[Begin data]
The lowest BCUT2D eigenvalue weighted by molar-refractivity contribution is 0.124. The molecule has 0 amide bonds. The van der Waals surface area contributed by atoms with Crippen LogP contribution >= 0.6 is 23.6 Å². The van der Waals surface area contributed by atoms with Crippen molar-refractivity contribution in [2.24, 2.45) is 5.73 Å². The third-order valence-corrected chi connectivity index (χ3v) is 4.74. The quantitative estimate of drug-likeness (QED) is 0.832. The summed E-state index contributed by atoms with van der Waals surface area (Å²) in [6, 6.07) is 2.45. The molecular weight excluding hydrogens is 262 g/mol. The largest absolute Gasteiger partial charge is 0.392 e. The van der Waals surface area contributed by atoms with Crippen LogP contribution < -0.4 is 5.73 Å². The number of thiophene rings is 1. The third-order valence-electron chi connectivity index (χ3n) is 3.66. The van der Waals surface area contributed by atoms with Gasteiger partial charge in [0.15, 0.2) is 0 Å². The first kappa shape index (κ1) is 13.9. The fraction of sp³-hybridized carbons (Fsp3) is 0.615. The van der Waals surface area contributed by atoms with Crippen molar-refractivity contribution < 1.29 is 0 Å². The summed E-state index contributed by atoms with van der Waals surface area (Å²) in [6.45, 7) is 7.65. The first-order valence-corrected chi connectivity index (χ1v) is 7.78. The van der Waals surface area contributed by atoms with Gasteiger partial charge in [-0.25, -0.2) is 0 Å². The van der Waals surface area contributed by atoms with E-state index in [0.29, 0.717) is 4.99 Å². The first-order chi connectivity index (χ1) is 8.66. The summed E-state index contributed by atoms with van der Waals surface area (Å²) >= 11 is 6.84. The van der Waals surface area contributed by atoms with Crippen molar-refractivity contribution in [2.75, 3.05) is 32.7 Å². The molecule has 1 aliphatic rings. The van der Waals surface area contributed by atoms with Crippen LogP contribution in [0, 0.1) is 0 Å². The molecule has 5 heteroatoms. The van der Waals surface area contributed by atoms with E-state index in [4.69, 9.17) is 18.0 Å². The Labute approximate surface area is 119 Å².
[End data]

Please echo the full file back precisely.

The lowest BCUT2D eigenvalue weighted by molar-refractivity contribution is 0.124. The molecule has 0 amide bonds. The van der Waals surface area contributed by atoms with Crippen LogP contribution >= 0.6 is 23.6 Å². The van der Waals surface area contributed by atoms with Crippen molar-refractivity contribution in [2.24, 2.45) is 5.73 Å². The third-order valence-corrected chi connectivity index (χ3v) is 4.74. The quantitative estimate of drug-likeness (QED) is 0.832. The summed E-state index contributed by atoms with van der Waals surface area (Å²) in [6, 6.07) is 2.45. The molecular weight excluding hydrogens is 262 g/mol. The largest absolute Gasteiger partial charge is 0.392 e. The van der Waals surface area contributed by atoms with Crippen LogP contribution < -0.4 is 5.73 Å². The number of thiophene rings is 1. The third-order valence-electron chi connectivity index (χ3n) is 3.66. The van der Waals surface area contributed by atoms with Gasteiger partial charge in [0.15, 0.2) is 0 Å². The first kappa shape index (κ1) is 13.9. The fraction of sp³-hybridized carbons (Fsp3) is 0.615. The van der Waals surface area contributed by atoms with Crippen molar-refractivity contribution < 1.29 is 0 Å². The summed E-state index contributed by atoms with van der Waals surface area (Å²) in [6.45, 7) is 7.65. The first-order valence-corrected chi connectivity index (χ1v) is 7.78. The van der Waals surface area contributed by atoms with Gasteiger partial charge in [-0.25, -0.2) is 0 Å². The van der Waals surface area contributed by atoms with E-state index in [0.29, 0.717) is 4.99 Å². The first-order chi connectivity index (χ1) is 8.66. The summed E-state index contributed by atoms with van der Waals surface area (Å²) >= 11 is 6.84. The van der Waals surface area contributed by atoms with Crippen molar-refractivity contribution in [2.75, 3.05) is 32.7 Å². The molecule has 1 aliphatic rings. The van der Waals surface area contributed by atoms with Crippen LogP contribution in [0, 0.1) is 0 Å². The molecule has 5 heteroatoms. The van der Waals surface area contributed by atoms with E-state index in [4.69, 9.17) is 18.0 Å². The Labute approximate surface area is 119 Å².